Where do you get motivation and inspiration for your work?
From interactions with people who are passionate about their crafts. While researching I try to take in as much as possible from those kind of moments and usually it doesn’t take long for their passion to rub off on me and spark something new in me.
How do you think your own culture and environment has shaped your personal and professional creative vision?
Coming of age, no matter if it was in Austria, where I grew up, or with my family in Ghana, always seeing yourself as somewhat different from the people around you definitely had a big impact on who I am today and how I see and understand people and society. That may sound a little bit depressing but I was lucky enough to have always had a very supportive family as well as nonjudgmental and accepting friends. Ultimately the times in which I had to look in from the outside became a big part in shaping my vision and way of approaching not just design but life in itself. The combination of all those experiences made me realize the true value of the people close to me and this is also the reason why I like to base my projects on human interactions and connections.
Which designer in the footwear industry do you most admire and why?
There are a couple whose work I appreciate greatly. Daniel Bailey, for his mayor role in inspiring so many of us footwear designers, as well es some astonishingly daring designs. Aaron Street, for his unrestricted yet functional approach. But the one that I truly admire is Robert Fliri, for designing the Vibram FiveFingers. Which is still the most innovative shoe when it comes to functionality and health in my opinion.
What do you think about the different creative processes and software and how they play a role in design today?
I strongly believe that every designer needs to experiment to find tools which fit their style and approach the best. As someone who never spent a lot of time sketching, making mock-ups or actual prototypes came more natural to me. The fact that I already worked with CAD software in my early teens makes experimenting with all the new softwares such as Gravity Sketch, CLO3D and so on, something to look forward to in my projects. Some designers think that using tools like CAD too early on in the process reduces the quality of one’s work. I beg to differ. They open up so many new paths which can result in never thought of solutions.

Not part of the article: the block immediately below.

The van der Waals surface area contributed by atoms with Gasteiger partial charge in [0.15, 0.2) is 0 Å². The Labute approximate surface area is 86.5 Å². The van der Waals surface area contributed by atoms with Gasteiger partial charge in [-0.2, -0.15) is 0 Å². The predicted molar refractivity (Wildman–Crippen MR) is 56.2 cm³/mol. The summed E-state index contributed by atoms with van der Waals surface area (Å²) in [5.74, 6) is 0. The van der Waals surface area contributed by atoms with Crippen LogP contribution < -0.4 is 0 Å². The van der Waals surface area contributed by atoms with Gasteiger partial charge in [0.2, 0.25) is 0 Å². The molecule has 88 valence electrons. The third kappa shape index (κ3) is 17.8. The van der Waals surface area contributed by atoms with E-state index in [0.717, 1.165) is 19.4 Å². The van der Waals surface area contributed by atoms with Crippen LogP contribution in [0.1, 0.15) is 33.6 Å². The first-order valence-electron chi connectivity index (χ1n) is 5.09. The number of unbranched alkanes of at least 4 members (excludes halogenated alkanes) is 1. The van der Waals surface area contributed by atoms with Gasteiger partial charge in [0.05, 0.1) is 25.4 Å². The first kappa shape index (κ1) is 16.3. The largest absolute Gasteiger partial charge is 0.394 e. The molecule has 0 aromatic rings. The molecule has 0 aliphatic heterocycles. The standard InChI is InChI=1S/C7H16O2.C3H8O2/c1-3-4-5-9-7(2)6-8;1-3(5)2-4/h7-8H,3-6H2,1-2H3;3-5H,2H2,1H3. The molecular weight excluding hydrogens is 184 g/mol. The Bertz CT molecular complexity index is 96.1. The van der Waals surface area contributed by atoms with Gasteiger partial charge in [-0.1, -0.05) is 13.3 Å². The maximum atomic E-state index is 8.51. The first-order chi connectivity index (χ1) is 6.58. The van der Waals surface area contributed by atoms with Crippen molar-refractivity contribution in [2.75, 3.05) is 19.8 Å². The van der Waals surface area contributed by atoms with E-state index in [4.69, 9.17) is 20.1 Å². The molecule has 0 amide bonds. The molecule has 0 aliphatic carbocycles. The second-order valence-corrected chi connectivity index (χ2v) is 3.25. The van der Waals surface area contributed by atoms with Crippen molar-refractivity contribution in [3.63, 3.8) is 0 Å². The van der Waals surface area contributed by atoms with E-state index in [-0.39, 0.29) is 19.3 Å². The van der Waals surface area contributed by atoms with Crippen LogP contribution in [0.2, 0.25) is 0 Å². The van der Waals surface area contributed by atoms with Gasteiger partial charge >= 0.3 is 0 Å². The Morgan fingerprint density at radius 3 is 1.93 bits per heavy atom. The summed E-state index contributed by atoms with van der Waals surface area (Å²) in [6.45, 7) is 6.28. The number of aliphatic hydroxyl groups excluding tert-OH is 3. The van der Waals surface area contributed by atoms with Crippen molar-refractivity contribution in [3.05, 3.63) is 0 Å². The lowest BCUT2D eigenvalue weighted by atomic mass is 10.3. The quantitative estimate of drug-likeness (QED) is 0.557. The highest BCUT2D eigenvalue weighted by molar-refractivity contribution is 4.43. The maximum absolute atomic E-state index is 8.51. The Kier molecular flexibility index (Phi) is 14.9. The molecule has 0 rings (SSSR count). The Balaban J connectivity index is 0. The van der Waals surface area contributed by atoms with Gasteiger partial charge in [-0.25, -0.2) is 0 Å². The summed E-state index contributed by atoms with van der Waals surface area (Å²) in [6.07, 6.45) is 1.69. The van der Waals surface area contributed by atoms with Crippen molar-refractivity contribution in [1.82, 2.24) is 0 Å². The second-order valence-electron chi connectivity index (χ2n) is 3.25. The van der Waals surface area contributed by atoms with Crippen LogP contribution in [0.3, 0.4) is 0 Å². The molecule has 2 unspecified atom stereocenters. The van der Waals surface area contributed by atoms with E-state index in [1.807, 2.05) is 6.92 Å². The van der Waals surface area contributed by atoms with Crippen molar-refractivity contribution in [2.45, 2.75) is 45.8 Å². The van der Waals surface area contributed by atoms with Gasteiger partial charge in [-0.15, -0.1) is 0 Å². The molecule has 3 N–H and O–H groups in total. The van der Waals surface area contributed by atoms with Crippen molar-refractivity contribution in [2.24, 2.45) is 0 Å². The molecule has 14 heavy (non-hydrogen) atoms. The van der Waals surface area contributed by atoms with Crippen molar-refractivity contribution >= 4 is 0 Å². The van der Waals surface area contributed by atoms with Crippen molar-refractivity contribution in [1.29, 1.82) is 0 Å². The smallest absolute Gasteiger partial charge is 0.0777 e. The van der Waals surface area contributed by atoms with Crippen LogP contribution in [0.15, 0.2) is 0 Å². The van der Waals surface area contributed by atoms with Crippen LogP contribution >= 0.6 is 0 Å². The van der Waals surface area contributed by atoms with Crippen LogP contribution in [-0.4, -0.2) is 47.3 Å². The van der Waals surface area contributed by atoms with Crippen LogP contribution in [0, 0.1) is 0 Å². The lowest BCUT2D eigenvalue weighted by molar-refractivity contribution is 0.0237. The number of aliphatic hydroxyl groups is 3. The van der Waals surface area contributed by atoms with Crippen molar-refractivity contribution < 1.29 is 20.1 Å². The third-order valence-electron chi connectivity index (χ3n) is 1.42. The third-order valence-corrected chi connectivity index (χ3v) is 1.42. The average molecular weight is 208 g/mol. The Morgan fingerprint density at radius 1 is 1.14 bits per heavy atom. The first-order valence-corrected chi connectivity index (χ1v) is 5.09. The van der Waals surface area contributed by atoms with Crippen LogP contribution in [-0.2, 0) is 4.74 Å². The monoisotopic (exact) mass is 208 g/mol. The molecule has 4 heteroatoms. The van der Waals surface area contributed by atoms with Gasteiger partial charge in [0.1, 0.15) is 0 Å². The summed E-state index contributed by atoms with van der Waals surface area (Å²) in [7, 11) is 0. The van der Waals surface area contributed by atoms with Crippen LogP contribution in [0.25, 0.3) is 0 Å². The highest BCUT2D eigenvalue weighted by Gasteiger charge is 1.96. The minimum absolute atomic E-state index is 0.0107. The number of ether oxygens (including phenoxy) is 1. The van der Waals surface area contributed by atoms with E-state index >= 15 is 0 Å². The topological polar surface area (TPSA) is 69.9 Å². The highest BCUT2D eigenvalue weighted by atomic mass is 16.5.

With so many Designs coming out daily, how do you keep pushing boundaries in footwear design?
I don’t like to focus on pushing boundaries. I’d rather focus on creating something of true value for the people and their community.
What do you wish to see more of in the footwear industries?
Seeing more experimentation of how shoes can be constructed would make me happy. But most importantly I’d like to see the big sportswear companies finally make a real commitment towards sustainability. They need to realize that they have a massive influence on the younger generations and that comes with a certain responsibility. Using a small percentage of recycled materials to create shoes which still end up in landfill as toxic waste won’t cut it.
Learn more about Ruben here:
LinkedIn: Ruben Asuo
The Global Footwear Design Awards (GFA) is announcing winners for its second edition, showcasing a variety of exceptional creative potential across 20+ categories in all levels; Brands, Independent and Students. The GFA recognizes visionary design talent from around the world with an ambition to provide the highest recognition to footwear designers in all categories including sustainability and social impact.